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When it comes to strengthening the public sector, a creative Government needs to look inward for new ways to achieving better results for the people they serve. One promising tool that has gained momentum across numerous sectors in the last few years is the adoption of feedback mechanism.

That is, systematically collecting information, and learning from the public and workforce insights, can greatly benefit government across all board.

The collection of these valuable insight, and acting on them, remains an underutilised tool in government today.

While the private sector has used customer feedback to improve products and services, the government and nonprofit sectors have often lagged behind. No doubt, the people we serve remained a critically important factor in driving positive outcomes.

Narayana Murthy, an Indian IT industrialist and Co-founder of Infosys talked much about the power of feedback. Narayana wrote: “The biggest Instrument for improvement for leaders is feedback. Most leaders who failed in the world today, failed because they cut off the feedback channel. They allowed only positive signals to come to them. Whether it was Mrs. Indira Gandhi, whether it was Richard Nixon, whether it was Robert Mugabe in Zimbabwe or Dr. Goodluck Jonathan in Nigeria, everyone of these people, cut off the feedback channel. Therefore, every leader need to create an environment where people give honest feedback, and if you use that feedback, when you sit alone as a leader, you reflect and act on them. I think there is an opportunity for every leader to improve.”

In a nutshell, getting honest feedback from service recipients can help government and its agencies at all levels to improve on their performances and ensure their work effectively addresses the needs of the people they serve.

It’s equally important to close the loop by letting those who provided feedback know that their input was put to good use.

When it comes to strengthening the public sector, a creative Government needs to look inward for new ways to achieving better results for the people they serve. One promising tool that has gained momentum across numerous sectors in the last few years is the adoption of feedback mechanism.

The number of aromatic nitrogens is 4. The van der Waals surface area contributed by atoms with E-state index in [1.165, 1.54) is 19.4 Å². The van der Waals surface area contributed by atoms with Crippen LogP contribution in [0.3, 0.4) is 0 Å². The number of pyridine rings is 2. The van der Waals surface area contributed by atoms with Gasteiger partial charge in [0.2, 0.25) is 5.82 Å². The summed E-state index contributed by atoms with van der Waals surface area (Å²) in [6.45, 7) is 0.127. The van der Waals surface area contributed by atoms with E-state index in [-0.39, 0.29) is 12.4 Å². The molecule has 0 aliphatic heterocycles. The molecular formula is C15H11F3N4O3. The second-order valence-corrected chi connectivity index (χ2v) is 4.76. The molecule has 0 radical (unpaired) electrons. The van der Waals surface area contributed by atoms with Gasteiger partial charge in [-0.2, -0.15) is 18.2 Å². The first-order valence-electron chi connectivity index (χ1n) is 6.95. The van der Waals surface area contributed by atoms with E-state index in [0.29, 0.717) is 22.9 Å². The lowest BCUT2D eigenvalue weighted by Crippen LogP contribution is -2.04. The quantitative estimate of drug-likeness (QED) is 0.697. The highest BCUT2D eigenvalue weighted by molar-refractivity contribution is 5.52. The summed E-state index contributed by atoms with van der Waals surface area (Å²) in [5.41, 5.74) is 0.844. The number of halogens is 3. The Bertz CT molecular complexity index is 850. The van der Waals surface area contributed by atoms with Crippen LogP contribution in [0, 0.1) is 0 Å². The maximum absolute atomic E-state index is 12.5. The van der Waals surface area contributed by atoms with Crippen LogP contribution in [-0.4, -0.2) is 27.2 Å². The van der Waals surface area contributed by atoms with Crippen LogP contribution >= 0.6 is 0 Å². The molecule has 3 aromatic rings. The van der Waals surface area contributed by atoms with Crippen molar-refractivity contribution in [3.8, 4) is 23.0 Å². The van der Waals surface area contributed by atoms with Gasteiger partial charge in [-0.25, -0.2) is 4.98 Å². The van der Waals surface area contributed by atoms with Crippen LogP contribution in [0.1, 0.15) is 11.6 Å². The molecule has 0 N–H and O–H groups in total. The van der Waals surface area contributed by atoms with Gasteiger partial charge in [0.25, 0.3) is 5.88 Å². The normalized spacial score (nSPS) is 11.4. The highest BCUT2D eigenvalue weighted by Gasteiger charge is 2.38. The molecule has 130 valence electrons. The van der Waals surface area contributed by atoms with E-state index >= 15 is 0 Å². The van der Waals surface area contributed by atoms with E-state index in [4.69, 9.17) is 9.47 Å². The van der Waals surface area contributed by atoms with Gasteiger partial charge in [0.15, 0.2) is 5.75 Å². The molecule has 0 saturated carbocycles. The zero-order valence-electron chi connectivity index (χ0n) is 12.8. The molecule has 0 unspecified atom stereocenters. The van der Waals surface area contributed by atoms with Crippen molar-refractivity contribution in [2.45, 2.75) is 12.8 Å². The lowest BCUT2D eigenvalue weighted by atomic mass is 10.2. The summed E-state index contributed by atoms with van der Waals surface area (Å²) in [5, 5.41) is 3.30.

That is, systematically collecting information, and learning from the public and workforce insights, can greatly benefit government across all board.

The collection of these valuable insight, and acting on them, remains an underutilised tool in government today.

While the private sector has used customer feedback to improve products and services, the government and nonprofit sectors have often lagged behind. No doubt, the people we serve remained a critically important factor in driving positive outcomes.

Narayana Murthy, an Indian IT industrialist and Co-founder of Infosys talked much about the power of feedback. Narayana wrote: “The biggest Instrument for improvement for leaders is feedback. Most leaders who failed in the world today, failed because they cut off the feedback channel. They allowed only positive signals to come to them. Whether it was Mrs. Indira Gandhi, whether it was Richard Nixon, whether it was Robert Mugabe in Zimbabwe or Dr. Goodluck Jonathan in Nigeria, everyone of these people, cut off the feedback channel. Therefore, every leader need to create an environment where people give honest feedback, and if you use that feedback, when you sit alone as a leader, you reflect and act on them. I think there is an opportunity for every leader to improve.”

In a nutshell, getting honest feedback from service recipients can help government and its agencies at all levels to improve on their performances and ensure their work effectively addresses the needs of the people they serve.

It’s equally important to close the loop by letting those who provided feedback know that their input was put to good use.